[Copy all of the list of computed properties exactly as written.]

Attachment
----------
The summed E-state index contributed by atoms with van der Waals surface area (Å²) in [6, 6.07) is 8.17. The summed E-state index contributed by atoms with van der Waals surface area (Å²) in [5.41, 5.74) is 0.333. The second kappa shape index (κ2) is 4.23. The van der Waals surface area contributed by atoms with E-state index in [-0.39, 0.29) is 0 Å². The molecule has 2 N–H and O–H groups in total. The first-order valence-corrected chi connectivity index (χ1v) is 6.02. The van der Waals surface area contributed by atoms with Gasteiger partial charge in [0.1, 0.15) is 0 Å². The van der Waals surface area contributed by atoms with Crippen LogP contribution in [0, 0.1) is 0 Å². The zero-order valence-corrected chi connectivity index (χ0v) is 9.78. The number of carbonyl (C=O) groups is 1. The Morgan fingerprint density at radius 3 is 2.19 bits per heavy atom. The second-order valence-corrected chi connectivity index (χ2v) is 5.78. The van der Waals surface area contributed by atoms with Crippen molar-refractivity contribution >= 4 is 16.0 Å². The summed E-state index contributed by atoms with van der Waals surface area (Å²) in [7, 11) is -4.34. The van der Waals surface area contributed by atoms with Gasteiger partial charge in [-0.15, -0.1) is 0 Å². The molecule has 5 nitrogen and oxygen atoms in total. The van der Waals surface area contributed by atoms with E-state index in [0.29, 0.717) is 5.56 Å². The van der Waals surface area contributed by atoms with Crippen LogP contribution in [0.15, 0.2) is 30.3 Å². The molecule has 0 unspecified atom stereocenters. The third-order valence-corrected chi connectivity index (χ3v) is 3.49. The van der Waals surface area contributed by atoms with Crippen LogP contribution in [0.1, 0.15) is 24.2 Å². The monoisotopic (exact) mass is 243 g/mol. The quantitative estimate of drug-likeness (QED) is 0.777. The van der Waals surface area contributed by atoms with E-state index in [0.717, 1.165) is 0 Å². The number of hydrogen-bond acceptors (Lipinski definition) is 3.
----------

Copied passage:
The summed E-state index contributed by atoms with van der Waals surface area (Å²) in [6, 6.07) is 8.17. The summed E-state index contributed by atoms with van der Waals surface area (Å²) in [5.41, 5.74) is 0.333. The second kappa shape index (κ2) is 4.23. The van der Waals surface area contributed by atoms with E-state index in [-0.39, 0.29) is 0 Å². The molecule has 2 N–H and O–H groups in total. The first-order valence-corrected chi connectivity index (χ1v) is 6.02. The van der Waals surface area contributed by atoms with Gasteiger partial charge in [0.1, 0.15) is 0 Å². The van der Waals surface area contributed by atoms with Crippen LogP contribution in [0, 0.1) is 0 Å². The zero-order valence-corrected chi connectivity index (χ0v) is 9.78. The number of carbonyl (C=O) groups is 1. The Morgan fingerprint density at radius 3 is 2.19 bits per heavy atom. The second-order valence-corrected chi connectivity index (χ2v) is 5.78. The van der Waals surface area contributed by atoms with Crippen molar-refractivity contribution >= 4 is 16.0 Å². The summed E-state index contributed by atoms with van der Waals surface area (Å²) in [7, 11) is -4.34. The van der Waals surface area contributed by atoms with Gasteiger partial charge in [-0.15, -0.1) is 0 Å². The molecule has 5 nitrogen and oxygen atoms in total. The van der Waals surface area contributed by atoms with E-state index in [0.29, 0.717) is 5.56 Å². The van der Waals surface area contributed by atoms with Crippen LogP contribution in [0.15, 0.2) is 30.3 Å². The molecule has 0 unspecified atom stereocenters. The third-order valence-corrected chi connectivity index (χ3v) is 3.49. The van der Waals surface area contributed by atoms with Crippen LogP contribution in [0.1, 0.15) is 24.2 Å². The monoisotopic (exact) mass is 243 g/mol. The quantitative estimate of drug-likeness (QED) is 0.777. The van der Waals surface area contributed by atoms with E-state index in [0.717, 1.165) is 0 Å². The number of hydrogen-bond acceptors (Lipinski definition) is 3.